Notes

First Drafts, Conversations, Stories in Progress

The Daily Trump: Filling a Time Capsule
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People will look back on this era in our history to see what was known about Donald Trump while Americans were deciding whether to choose him as president. Here’s a running chronicle from James Fallows on the evidence available to voters as they make their choice, and of how Trump has broken the norms that applied to previous major-party candidates. (For a Fallows-led, ongoing reader discussion on Trump’s rise to the presidency, see “Trump Nation.”)

Show 68 Newer Notes

Trump Time Capsule #102: ‘Nervous Mess’

Pastor Faith Green Timmons speaking with the candidate yesterday in Flint. When he was no longer in the pastor's presence, Trump said that at the moment depicted here she was a "nervous mess." Evan Vucci / AP

We could be entering the Era of Hourly Time Capsules, in part because I need to make up for the past few days away from The Internet.

To note this for-the-moment highly publicized episode before it gets sandblasted from public memory by whatever is about to happen next: Yesterday, in Flint, Michigan, Donald Trump revealed a trait that is strikingly recurrent in his own behavior, and strikingly different from what I can recall from any other presidential nominee.

That trait is the combination of his bombast about women when they are not present, and his reluctance or inability to confront them face-to-face.

The man is a bully, and like most bullies he is a coward.

I don’t know of any other nominee in modern times of whom that was so clearly true. (Richard Nixon gave all the signs of not being physically courageous, but he rhetorically he did not show the stark contrast between being nasty-behind-their-back / polite-to-their-face that Trump does with women who challenge him.)

This is something I discuss in my current cover story, involving the three distinct moments in the primary season when Trump looked worst in live exchanges:

Mock 'The Deplorables' poster. From left: Roger Stone, Ben Carson, Chris Christie, Eric Trump, Mike Pence, The Man, Pepe the Frog, Rudy Giuliani, Donald Trump Jr., Alex Jones, and Milo Yiannopoulos. Trump Jr. said he was "honored" by the grouping. Donald J. Trump Jr. on Instagram, via Tina Nguyen in Vanity Fair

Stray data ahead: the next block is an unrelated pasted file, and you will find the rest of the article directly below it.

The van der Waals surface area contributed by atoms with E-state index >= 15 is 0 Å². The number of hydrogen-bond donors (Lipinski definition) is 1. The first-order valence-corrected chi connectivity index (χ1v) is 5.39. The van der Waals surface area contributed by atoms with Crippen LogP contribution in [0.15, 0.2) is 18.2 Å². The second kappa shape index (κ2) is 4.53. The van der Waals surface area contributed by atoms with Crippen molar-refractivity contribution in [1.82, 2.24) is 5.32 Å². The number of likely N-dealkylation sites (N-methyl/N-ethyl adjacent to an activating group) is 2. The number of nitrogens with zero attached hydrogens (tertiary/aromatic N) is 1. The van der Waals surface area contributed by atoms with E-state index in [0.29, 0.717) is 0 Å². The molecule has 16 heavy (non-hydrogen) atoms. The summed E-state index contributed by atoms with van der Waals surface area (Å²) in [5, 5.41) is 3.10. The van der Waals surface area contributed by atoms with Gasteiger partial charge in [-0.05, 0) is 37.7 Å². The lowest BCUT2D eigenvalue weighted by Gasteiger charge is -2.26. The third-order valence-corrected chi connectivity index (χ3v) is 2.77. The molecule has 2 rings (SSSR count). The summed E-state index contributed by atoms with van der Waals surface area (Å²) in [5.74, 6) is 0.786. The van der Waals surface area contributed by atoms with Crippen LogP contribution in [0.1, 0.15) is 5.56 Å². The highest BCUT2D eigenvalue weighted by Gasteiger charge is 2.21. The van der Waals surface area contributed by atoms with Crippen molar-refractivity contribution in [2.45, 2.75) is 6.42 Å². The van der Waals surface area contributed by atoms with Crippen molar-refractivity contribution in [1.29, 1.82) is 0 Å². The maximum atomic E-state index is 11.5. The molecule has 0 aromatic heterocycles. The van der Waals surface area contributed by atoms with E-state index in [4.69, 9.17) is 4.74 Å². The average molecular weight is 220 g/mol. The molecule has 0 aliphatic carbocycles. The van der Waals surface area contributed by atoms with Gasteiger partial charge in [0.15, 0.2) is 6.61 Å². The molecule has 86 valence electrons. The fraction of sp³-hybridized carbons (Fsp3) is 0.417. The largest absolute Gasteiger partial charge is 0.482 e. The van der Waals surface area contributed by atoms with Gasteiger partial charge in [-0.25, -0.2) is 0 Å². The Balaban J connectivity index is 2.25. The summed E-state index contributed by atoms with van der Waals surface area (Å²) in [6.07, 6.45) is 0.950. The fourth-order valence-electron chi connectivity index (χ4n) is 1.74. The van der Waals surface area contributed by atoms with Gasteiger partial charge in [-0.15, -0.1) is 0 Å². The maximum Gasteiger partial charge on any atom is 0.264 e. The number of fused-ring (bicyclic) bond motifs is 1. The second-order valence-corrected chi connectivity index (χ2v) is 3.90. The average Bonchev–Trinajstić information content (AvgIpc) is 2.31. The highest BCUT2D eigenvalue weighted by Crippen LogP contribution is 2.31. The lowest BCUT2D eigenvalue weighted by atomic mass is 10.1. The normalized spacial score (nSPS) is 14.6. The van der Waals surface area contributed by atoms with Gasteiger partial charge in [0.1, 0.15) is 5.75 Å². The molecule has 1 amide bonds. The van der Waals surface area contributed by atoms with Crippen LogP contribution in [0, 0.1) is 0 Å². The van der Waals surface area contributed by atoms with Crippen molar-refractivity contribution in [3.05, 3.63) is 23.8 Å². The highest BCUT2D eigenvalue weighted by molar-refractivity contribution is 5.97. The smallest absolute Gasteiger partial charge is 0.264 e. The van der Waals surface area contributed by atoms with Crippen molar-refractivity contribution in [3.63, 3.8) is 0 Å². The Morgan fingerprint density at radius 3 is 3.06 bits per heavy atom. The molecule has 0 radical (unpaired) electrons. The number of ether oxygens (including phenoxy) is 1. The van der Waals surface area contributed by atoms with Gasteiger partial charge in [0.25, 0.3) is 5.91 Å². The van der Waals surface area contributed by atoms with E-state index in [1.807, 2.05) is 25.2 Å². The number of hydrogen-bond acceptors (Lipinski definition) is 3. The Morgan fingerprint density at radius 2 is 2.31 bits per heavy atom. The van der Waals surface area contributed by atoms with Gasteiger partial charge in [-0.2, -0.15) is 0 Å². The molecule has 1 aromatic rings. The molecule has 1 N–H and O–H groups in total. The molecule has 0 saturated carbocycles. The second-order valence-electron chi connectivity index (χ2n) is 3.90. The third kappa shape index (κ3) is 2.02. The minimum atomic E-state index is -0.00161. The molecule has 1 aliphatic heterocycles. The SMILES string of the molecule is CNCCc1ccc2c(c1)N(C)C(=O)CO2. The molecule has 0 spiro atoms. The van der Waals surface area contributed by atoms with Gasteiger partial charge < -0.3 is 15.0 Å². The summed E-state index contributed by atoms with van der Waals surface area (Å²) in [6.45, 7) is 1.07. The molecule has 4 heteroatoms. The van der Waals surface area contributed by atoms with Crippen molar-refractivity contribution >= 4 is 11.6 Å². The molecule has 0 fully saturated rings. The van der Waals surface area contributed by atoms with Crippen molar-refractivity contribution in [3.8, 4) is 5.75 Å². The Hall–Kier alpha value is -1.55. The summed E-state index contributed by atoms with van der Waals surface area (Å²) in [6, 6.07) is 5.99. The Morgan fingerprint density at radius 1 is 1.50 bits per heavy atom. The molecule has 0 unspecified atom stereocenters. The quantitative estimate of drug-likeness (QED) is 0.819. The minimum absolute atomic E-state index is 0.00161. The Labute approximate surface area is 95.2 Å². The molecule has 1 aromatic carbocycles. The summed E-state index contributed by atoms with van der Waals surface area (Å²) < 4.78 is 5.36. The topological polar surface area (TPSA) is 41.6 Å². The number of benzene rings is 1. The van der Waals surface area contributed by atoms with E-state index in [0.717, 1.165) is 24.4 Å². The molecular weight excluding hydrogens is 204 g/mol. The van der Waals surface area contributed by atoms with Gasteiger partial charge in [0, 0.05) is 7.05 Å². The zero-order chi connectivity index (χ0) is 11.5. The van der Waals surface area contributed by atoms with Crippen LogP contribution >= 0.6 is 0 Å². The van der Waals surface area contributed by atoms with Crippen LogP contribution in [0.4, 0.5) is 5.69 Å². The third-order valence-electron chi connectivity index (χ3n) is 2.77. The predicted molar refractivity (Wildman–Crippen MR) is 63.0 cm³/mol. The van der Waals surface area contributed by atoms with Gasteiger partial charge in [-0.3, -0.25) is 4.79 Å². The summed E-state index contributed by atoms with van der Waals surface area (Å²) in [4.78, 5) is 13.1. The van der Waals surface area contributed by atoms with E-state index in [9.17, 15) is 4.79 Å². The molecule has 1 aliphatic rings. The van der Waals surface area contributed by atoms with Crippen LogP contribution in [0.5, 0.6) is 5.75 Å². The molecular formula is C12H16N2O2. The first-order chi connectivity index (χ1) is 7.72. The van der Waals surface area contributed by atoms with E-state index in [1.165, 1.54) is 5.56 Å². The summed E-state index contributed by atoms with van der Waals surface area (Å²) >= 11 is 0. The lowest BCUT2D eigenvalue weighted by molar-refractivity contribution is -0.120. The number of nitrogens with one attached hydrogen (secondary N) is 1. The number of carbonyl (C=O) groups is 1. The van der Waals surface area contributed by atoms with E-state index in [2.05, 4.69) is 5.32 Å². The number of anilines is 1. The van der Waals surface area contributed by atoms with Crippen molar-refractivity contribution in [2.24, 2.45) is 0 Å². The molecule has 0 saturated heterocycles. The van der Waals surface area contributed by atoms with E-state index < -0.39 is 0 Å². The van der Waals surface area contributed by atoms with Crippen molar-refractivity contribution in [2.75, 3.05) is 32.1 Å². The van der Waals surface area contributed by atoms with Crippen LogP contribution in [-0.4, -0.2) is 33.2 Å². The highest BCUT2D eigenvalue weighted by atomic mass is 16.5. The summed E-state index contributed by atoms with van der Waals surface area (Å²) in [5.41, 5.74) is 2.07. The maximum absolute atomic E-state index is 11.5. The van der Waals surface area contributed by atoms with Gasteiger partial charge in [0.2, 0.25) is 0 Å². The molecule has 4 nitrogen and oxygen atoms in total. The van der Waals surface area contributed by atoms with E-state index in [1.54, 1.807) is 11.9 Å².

Remember the episode of “the Star,” reported back in installment #33? It was only two months ago, but it seems forever.

Remember this?

Way back in July, Donald Trump retweeted an item showing Hillary Clinton awash in a sea of cash, with the message “Most Corrupt Candidate Ever!” emblazoned on a six-sided star. Criticism quickly arose about the overlap with classic money-hungry anti-Semitic imagery, much as if Trump had used an image of blacks eating watermelon or Mexicans dozing under their sombreros. Fairly quickly Trump took the rare-for-him step of actually deleting his tweet. But even then his campaign’s reaction was outraged innocence. Anti-Semitic? What are you talking about?? Why would you think it’s a Star of David? It’s so obviously a sheriff’s badge! The real racists are the ones who think anything else!

That’s what this weekend’s “Pepe” episode reminds me of.

As a reminder: Hillary Clinton set the stage with her tin-eared comment about the “basket of deplorables.” Then the stylish and unembarrassable Trump ally Roger Stone responded with the Expendables-knock-off movie poster you see above, which Donald Trump Jr. then shared on Instagram, as shown below:

Donald J. Trump Jr’s comment on the poster, via Tina Nguyen.

Why is this like “the Star”? Because of Pepe the Frog.

Donald Trump in Baltimore, after his CNBC interview Mike Segar / Reuters

An uncatchable-up-with amount of news has happened in the three days since installment #99. So I’ll start the regrouping process with something simple: a single incredible interview.

Early this morning, Donald Trump did a long phone-in session with CNBC, which you can see in full below. The questioners made Matt Lauer look like the Grand Inquisitor, as you will see if you take a look.